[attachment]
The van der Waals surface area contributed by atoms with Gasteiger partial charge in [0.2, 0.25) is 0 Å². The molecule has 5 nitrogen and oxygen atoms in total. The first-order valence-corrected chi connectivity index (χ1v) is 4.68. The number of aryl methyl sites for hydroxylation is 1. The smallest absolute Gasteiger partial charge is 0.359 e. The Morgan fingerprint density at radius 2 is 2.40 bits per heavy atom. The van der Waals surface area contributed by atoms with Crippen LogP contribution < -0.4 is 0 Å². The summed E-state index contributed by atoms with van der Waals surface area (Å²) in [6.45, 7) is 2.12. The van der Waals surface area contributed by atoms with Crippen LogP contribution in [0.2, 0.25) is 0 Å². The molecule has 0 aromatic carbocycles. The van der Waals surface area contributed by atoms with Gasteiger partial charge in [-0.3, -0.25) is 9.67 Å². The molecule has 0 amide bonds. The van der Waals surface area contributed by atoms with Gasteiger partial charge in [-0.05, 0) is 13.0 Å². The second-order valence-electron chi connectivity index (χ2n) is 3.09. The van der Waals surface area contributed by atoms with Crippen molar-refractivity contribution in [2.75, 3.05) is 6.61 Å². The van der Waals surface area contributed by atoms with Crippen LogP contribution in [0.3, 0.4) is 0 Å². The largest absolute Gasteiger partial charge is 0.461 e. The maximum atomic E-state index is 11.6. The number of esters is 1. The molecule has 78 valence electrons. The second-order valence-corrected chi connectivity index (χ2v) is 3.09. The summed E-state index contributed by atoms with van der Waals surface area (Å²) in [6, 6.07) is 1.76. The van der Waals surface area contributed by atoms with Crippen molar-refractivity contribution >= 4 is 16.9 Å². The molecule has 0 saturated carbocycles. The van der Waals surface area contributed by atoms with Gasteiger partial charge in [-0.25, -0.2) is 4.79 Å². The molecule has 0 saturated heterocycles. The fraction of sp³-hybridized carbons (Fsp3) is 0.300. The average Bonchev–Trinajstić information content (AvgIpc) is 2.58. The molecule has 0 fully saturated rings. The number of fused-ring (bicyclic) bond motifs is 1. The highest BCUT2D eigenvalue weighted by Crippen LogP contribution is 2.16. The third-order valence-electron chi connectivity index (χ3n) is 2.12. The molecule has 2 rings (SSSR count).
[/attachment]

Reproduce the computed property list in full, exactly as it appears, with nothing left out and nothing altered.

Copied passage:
The van der Waals surface area contributed by atoms with Gasteiger partial charge in [0.2, 0.25) is 0 Å². The molecule has 5 nitrogen and oxygen atoms in total. The first-order valence-corrected chi connectivity index (χ1v) is 4.68. The number of aryl methyl sites for hydroxylation is 1. The smallest absolute Gasteiger partial charge is 0.359 e. The Morgan fingerprint density at radius 2 is 2.40 bits per heavy atom. The van der Waals surface area contributed by atoms with Crippen LogP contribution < -0.4 is 0 Å². The summed E-state index contributed by atoms with van der Waals surface area (Å²) in [6.45, 7) is 2.12. The van der Waals surface area contributed by atoms with Crippen LogP contribution in [0.2, 0.25) is 0 Å². The molecule has 0 aromatic carbocycles. The van der Waals surface area contributed by atoms with Gasteiger partial charge in [-0.3, -0.25) is 9.67 Å². The molecule has 0 amide bonds. The van der Waals surface area contributed by atoms with Gasteiger partial charge in [-0.05, 0) is 13.0 Å². The second-order valence-electron chi connectivity index (χ2n) is 3.09. The van der Waals surface area contributed by atoms with Crippen molar-refractivity contribution in [2.75, 3.05) is 6.61 Å². The van der Waals surface area contributed by atoms with Crippen LogP contribution in [0.3, 0.4) is 0 Å². The largest absolute Gasteiger partial charge is 0.461 e. The maximum atomic E-state index is 11.6. The number of esters is 1. The molecule has 78 valence electrons. The second-order valence-corrected chi connectivity index (χ2v) is 3.09. The summed E-state index contributed by atoms with van der Waals surface area (Å²) in [6, 6.07) is 1.76. The van der Waals surface area contributed by atoms with Crippen molar-refractivity contribution >= 4 is 16.9 Å². The molecule has 0 saturated carbocycles. The van der Waals surface area contributed by atoms with Gasteiger partial charge in [-0.25, -0.2) is 4.79 Å². The molecule has 0 saturated heterocycles. The fraction of sp³-hybridized carbons (Fsp3) is 0.300. The average Bonchev–Trinajstić information content (AvgIpc) is 2.58. The molecule has 0 fully saturated rings. The number of fused-ring (bicyclic) bond motifs is 1. The highest BCUT2D eigenvalue weighted by Crippen LogP contribution is 2.16. The third-order valence-electron chi connectivity index (χ3n) is 2.12. The molecule has 2 rings (SSSR count).